Eastern Monarch Butterflies May Be At Risk Of Extinction Within 20 Years
The population of eastern monarchs has declined 84 percent from the winter of 1996-1997 to the winter of 2014-1015, according to a Scripps Institution of Oceanography study. (Western monarch butterflies, which live west of the Rocky Mountains and migrate to California, were not included in the study. However, other studies indicate they are experiencing population declines of their own.)
This long-term decline means there is a “substantial chance” that monarchs become “quasi-extinct” within the next 20 years, researchers wrote in the study, published Monday in in the journal Scientific Reports. This means that a species is not yet extinct, but has so few individuals that it’s impossible for the population to recover.
Because it’s somewhat impractical to count individual monarchs, scientists count the population by measuring the geographic area that the insects take up while spending the winter in Mexico.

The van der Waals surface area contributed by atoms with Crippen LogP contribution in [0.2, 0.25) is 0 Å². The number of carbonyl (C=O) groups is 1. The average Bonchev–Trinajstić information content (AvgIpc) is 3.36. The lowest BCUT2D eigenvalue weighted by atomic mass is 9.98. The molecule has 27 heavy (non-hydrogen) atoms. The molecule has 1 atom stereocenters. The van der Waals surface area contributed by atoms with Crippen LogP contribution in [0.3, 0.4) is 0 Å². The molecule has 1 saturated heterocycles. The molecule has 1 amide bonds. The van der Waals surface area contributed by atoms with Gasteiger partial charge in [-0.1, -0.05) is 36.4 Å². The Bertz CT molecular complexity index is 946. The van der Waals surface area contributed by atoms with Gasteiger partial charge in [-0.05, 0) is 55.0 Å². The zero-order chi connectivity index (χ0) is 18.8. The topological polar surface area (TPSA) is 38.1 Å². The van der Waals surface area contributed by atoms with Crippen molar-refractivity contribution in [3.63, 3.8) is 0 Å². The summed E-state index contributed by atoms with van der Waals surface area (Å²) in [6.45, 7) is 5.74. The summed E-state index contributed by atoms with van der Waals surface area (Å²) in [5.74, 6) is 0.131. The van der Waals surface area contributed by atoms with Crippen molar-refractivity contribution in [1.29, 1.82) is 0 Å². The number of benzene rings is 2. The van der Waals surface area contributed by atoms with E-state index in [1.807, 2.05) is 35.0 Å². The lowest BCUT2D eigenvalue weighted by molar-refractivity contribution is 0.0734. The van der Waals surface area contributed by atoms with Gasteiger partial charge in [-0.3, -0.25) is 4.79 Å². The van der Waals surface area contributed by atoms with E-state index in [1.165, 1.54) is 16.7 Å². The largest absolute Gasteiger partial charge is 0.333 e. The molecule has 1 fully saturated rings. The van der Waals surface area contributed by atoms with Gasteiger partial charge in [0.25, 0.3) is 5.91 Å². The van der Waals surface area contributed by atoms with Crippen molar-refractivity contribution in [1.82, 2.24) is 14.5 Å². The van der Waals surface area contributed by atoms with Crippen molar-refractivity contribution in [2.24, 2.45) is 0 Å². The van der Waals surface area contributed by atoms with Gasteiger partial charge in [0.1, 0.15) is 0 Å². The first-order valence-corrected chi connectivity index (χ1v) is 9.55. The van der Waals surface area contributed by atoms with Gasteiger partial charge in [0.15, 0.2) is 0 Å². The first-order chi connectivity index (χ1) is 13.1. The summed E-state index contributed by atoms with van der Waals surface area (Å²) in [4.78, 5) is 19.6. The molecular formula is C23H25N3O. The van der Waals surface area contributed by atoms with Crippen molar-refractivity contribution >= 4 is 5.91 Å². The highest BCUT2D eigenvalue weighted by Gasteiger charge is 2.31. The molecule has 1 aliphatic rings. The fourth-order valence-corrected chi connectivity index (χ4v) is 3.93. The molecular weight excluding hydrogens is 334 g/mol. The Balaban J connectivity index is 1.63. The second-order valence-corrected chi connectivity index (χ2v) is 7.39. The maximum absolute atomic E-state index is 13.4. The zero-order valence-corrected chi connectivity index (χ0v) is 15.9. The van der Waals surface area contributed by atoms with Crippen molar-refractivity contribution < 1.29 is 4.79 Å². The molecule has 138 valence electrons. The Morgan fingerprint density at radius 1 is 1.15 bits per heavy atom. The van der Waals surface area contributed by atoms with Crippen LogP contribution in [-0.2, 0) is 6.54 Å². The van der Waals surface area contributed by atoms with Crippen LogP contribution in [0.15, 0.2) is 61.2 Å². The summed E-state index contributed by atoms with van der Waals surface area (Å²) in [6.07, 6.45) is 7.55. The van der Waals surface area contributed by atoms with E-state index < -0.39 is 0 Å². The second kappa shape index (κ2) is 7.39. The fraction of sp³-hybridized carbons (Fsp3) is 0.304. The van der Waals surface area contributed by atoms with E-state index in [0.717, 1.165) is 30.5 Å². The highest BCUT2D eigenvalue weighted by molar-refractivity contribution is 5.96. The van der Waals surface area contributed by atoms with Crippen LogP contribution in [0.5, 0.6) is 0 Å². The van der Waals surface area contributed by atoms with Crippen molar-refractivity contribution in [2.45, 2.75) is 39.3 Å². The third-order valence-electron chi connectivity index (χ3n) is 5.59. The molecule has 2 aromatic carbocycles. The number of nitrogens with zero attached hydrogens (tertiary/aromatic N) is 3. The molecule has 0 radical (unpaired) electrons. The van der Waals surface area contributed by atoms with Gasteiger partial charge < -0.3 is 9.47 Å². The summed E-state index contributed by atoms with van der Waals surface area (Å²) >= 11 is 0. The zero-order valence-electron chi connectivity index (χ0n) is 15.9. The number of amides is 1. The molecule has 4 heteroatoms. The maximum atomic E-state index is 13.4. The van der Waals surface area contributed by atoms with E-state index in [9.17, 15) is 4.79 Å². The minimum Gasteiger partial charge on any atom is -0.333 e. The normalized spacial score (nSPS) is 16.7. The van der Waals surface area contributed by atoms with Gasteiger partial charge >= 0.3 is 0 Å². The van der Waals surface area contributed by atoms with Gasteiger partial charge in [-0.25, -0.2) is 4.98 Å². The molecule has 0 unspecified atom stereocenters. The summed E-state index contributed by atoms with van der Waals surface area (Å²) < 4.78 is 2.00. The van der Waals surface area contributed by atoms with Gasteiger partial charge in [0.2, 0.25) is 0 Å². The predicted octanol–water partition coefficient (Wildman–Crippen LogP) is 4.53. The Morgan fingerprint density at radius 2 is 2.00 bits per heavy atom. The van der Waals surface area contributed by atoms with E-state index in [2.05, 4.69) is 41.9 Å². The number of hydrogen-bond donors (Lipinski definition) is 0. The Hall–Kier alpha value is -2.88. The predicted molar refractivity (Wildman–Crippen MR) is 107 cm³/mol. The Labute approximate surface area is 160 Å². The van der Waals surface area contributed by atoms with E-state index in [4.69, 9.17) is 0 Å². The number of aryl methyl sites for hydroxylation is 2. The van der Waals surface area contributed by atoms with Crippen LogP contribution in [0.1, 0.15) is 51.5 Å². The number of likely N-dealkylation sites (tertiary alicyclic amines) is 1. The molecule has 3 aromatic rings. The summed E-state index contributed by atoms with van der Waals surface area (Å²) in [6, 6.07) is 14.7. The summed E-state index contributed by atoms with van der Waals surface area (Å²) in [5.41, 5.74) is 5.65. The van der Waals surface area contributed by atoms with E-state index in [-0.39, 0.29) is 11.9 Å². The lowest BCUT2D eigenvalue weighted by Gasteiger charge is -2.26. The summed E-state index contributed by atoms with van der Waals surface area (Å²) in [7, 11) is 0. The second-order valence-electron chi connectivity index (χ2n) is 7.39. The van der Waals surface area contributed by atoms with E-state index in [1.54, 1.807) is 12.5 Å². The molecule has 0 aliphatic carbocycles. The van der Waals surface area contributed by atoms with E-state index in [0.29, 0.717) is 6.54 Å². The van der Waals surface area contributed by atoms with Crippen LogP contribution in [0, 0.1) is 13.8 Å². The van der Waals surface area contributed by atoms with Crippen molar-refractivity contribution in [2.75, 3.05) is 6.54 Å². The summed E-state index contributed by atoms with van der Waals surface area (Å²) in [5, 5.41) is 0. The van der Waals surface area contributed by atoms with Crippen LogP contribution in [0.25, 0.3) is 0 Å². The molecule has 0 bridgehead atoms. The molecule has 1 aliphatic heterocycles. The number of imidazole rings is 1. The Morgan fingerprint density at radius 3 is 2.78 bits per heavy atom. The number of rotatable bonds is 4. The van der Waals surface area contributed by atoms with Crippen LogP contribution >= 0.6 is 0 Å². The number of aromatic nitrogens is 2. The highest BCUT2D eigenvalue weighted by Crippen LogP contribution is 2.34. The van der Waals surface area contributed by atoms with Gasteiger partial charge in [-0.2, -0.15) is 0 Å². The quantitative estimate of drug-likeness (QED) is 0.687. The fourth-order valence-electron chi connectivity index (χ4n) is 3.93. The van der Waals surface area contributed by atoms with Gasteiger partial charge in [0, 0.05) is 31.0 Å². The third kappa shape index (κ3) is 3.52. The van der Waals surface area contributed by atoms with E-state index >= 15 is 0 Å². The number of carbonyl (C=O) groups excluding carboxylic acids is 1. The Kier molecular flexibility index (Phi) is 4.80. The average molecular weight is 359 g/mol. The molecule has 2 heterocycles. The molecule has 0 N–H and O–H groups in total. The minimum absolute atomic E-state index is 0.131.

The recorded eastern monarch population hit an all-time low in the winter of 2013-2014, covering only 1.7 acres of land while wintering in Mexico. Conservation efforts have led to massive population booms — this winter the butterflies covered 10 acres — but the improvements aren’t enough to offset long term declines. In the winter of 1996, monarchs covered nearly 45 acres.
Scientists attribute their dramatic population decline since then to multiple factors, including loss of breeding habitat, change and deforestation, according to the World Wildlife Fund.
For monarchs, loss of breeding habitat — which the researchers believe is the primary factor in their decline — means a loss of milkweed. The butterflies lay eggs on milkweed, and it’s the sole food source for monarch caterpillars.